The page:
The Collared Sparrowhawk

Collared Sparrowhawk. Melbourne. Australia.

Delicate yet lethal.

A frantic exodus of birds can only mean one thing, a predator, a feared Collared Sparrowhawk.

Looking out from my kitchen window, I witness and hear a chaotic scramble of birds taking flight away from the serenity of my backyard. These feathered friends, which include Sparrows, Spotted Doves, Crested pigeons and Miners, startle easily, but on this occasion, my sense was they feared for their life.

As stepped outside, it confirmed my feeling as sitting quietly, almost nonchalantly on a branch of my apple tree was a Collared Sparrowhawk (Accipiter cirrocephalus), a striking deadly raptor and bird of prey.

Sparrows and various other small birds that frequent my and my neighbours’ backyards in the northern suburbs of Melbourne, Australia have particularly attracted predators that are skilled in hunting small birds.

Confident and relaxed, this modern feathered dinosaur (a Velociraptor to be exact) was not all unsettled by my schoolboy type enthusiasm to set up my camera to capture images. Occasionally, it gave me the death stare with those wide, piercing yellow eyes, perhaps warning me to keep my distance.

Everyone likes birds. What wild creature is more accessible to our eyes and ears, as close to us and everyone in the world, as universal as a bird? – Sir David Attenborough

A Collared Sparrowhawk (Accipiter cirrocephalus), a striking deadly raptor and bird of prey.

Collared Sparrowhawk. Melbourne. Australia.
View of a Collared Sparrowhawk (Accipiter cirrocephalus), a striking deadly raptor and bird of prey. I took the image in my backyard. Melbourne. Australia.

Found in woodlands and forests across Australia, Collared Sparrowhawks are handsomely marked, with slate-grey wings and head, chestnut rear neck collar and reddish-brown and cream banded chest and front.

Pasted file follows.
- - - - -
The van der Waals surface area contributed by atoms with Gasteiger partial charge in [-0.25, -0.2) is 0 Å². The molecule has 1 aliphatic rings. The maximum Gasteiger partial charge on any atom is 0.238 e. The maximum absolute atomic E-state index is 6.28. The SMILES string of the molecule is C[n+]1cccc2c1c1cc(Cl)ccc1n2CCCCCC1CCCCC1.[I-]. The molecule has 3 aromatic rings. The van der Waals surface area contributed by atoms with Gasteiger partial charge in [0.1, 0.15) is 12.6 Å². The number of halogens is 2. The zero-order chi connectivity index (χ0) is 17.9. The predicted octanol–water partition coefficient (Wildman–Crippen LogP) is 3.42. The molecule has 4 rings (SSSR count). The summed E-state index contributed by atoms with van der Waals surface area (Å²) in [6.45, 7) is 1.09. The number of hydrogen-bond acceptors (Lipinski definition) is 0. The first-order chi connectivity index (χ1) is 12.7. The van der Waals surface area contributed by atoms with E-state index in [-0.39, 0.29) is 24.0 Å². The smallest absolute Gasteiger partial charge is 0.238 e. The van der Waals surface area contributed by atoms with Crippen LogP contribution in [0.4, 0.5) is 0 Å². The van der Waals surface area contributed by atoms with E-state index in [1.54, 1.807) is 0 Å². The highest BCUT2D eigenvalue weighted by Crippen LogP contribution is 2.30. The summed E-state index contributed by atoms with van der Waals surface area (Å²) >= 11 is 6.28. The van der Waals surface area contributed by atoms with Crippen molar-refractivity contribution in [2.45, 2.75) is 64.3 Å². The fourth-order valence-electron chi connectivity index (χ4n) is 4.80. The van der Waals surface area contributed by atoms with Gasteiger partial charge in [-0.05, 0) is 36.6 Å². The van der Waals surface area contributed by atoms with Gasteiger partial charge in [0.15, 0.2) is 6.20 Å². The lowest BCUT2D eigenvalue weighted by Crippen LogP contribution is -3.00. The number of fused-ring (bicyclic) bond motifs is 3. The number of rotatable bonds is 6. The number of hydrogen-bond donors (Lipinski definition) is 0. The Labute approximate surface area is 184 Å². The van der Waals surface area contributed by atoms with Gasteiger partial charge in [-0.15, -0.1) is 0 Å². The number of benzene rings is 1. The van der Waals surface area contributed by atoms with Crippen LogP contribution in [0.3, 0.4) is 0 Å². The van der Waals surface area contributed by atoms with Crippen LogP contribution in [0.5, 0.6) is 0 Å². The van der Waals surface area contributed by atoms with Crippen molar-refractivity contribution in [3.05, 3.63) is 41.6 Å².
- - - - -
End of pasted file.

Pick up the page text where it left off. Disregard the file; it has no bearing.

Living an average of only 4 years, males and female Collared Sparrowhawks are similar in appearance; However, females are larger than males.

Birds of Prey or raptors females are between 20-100 percent larger than the males. This is the opposite of most other birds, where males are larger than females.

A distinguishing feature of the Collared Sparrowhawk is that it has long thin wiry yellow legs and a long middle toe, which it uses to clutch its unfortunate victim. This is one feature that differs from the Brown Goshawk, for which it is mistaken for.

My charismatic visitor eventually tired of my antics and flew off, perhaps to enchant another mere mortal or more likely, to find a meal.

Click to view the complete Collard Sparrowhawk image gallery.

All images, text and content are copyright Steven Sklifas.

Author: Steven Sklifas

Freelance Writer and Photographer

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